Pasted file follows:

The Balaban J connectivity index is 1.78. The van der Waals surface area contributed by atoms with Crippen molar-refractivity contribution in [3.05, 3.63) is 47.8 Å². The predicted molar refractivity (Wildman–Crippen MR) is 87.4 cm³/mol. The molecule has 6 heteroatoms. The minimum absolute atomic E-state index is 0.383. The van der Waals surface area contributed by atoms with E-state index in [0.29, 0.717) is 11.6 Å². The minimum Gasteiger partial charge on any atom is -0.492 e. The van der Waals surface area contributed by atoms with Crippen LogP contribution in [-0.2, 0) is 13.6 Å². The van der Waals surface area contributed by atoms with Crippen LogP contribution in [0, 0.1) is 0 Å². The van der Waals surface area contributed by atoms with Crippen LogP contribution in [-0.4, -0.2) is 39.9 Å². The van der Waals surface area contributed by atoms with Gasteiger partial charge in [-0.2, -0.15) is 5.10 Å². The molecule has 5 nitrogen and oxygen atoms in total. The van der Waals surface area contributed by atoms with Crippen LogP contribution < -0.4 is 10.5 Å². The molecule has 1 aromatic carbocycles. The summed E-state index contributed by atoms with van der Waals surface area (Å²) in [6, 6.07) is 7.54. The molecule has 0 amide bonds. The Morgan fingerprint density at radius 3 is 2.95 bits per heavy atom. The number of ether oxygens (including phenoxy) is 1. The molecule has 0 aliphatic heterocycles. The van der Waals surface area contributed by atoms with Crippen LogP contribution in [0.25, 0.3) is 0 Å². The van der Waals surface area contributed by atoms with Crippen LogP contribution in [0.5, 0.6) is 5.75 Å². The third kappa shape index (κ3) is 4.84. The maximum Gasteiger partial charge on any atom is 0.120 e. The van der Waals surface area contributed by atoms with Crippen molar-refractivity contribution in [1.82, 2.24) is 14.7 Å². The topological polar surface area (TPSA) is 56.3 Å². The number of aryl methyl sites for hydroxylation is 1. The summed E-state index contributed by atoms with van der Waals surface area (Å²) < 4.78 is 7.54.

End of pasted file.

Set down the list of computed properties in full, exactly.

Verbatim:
The Balaban J connectivity index is 1.78. The van der Waals surface area contributed by atoms with Crippen molar-refractivity contribution in [3.05, 3.63) is 47.8 Å². The predicted molar refractivity (Wildman–Crippen MR) is 87.4 cm³/mol. The molecule has 6 heteroatoms. The minimum absolute atomic E-state index is 0.383. The van der Waals surface area contributed by atoms with E-state index in [0.29, 0.717) is 11.6 Å². The minimum Gasteiger partial charge on any atom is -0.492 e. The van der Waals surface area contributed by atoms with Crippen LogP contribution in [-0.2, 0) is 13.6 Å². The van der Waals surface area contributed by atoms with Crippen LogP contribution in [0, 0.1) is 0 Å². The van der Waals surface area contributed by atoms with Crippen LogP contribution in [-0.4, -0.2) is 39.9 Å². The van der Waals surface area contributed by atoms with Gasteiger partial charge in [-0.2, -0.15) is 5.10 Å². The molecule has 5 nitrogen and oxygen atoms in total. The van der Waals surface area contributed by atoms with Crippen LogP contribution < -0.4 is 10.5 Å². The molecule has 1 aromatic carbocycles. The summed E-state index contributed by atoms with van der Waals surface area (Å²) in [6, 6.07) is 7.54. The molecule has 0 amide bonds. The Morgan fingerprint density at radius 3 is 2.95 bits per heavy atom. The number of ether oxygens (including phenoxy) is 1. The molecule has 0 aliphatic heterocycles. The van der Waals surface area contributed by atoms with Crippen LogP contribution in [0.25, 0.3) is 0 Å². The van der Waals surface area contributed by atoms with Crippen LogP contribution in [0.5, 0.6) is 5.75 Å². The third kappa shape index (κ3) is 4.84. The maximum Gasteiger partial charge on any atom is 0.120 e. The van der Waals surface area contributed by atoms with Crippen molar-refractivity contribution in [1.82, 2.24) is 14.7 Å². The topological polar surface area (TPSA) is 56.3 Å². The number of aryl methyl sites for hydroxylation is 1. The summed E-state index contributed by atoms with van der Waals surface area (Å²) < 4.78 is 7.54.